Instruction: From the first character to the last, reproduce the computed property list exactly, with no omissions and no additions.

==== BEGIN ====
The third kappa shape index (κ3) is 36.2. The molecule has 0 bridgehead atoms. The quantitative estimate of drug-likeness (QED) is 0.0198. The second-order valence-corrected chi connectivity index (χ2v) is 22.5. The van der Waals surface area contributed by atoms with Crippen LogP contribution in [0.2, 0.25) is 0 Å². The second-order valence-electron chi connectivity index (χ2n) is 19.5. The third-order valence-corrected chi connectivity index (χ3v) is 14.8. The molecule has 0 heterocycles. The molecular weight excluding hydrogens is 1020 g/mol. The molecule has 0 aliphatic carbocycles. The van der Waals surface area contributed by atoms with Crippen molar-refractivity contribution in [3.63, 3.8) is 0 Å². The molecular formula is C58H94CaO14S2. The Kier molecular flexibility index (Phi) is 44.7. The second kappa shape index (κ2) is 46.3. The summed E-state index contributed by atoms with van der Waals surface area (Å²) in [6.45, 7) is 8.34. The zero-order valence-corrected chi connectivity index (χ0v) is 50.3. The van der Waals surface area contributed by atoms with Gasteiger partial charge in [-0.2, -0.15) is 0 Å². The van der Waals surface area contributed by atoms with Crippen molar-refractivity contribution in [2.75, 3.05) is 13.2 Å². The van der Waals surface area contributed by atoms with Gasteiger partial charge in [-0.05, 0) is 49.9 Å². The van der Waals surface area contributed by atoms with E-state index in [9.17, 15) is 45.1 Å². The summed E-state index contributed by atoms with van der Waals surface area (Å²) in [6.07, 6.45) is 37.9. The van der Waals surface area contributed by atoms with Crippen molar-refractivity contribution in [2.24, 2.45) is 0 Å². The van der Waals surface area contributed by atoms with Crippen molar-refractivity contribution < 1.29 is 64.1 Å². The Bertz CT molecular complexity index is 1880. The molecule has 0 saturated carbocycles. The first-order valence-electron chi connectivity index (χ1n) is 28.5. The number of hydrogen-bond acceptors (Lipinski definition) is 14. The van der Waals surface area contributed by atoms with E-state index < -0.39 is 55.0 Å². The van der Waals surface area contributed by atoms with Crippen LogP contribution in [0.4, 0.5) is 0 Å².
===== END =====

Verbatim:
The third kappa shape index (κ3) is 36.2. The molecule has 0 bridgehead atoms. The quantitative estimate of drug-likeness (QED) is 0.0198. The second-order valence-corrected chi connectivity index (χ2v) is 22.5. The van der Waals surface area contributed by atoms with Crippen LogP contribution in [0.2, 0.25) is 0 Å². The second-order valence-electron chi connectivity index (χ2n) is 19.5. The third-order valence-corrected chi connectivity index (χ3v) is 14.8. The molecule has 0 heterocycles. The molecular weight excluding hydrogens is 1020 g/mol. The molecule has 0 aliphatic carbocycles. The van der Waals surface area contributed by atoms with Crippen molar-refractivity contribution in [3.63, 3.8) is 0 Å². The molecular formula is C58H94CaO14S2. The Kier molecular flexibility index (Phi) is 44.7. The second kappa shape index (κ2) is 46.3. The summed E-state index contributed by atoms with van der Waals surface area (Å²) in [6.45, 7) is 8.34. The zero-order valence-corrected chi connectivity index (χ0v) is 50.3. The van der Waals surface area contributed by atoms with Gasteiger partial charge in [-0.2, -0.15) is 0 Å². The van der Waals surface area contributed by atoms with Crippen molar-refractivity contribution in [2.75, 3.05) is 13.2 Å². The van der Waals surface area contributed by atoms with Gasteiger partial charge in [-0.05, 0) is 49.9 Å². The van der Waals surface area contributed by atoms with E-state index in [9.17, 15) is 45.1 Å². The summed E-state index contributed by atoms with van der Waals surface area (Å²) in [6.07, 6.45) is 37.9. The van der Waals surface area contributed by atoms with Crippen molar-refractivity contribution in [2.24, 2.45) is 0 Å². The van der Waals surface area contributed by atoms with Crippen molar-refractivity contribution < 1.29 is 64.1 Å². The Bertz CT molecular complexity index is 1880. The molecule has 0 saturated carbocycles. The first-order valence-electron chi connectivity index (χ1n) is 28.5. The number of hydrogen-bond acceptors (Lipinski definition) is 14. The van der Waals surface area contributed by atoms with E-state index < -0.39 is 55.0 Å². The van der Waals surface area contributed by atoms with Crippen LogP contribution in [0.4, 0.5) is 0 Å².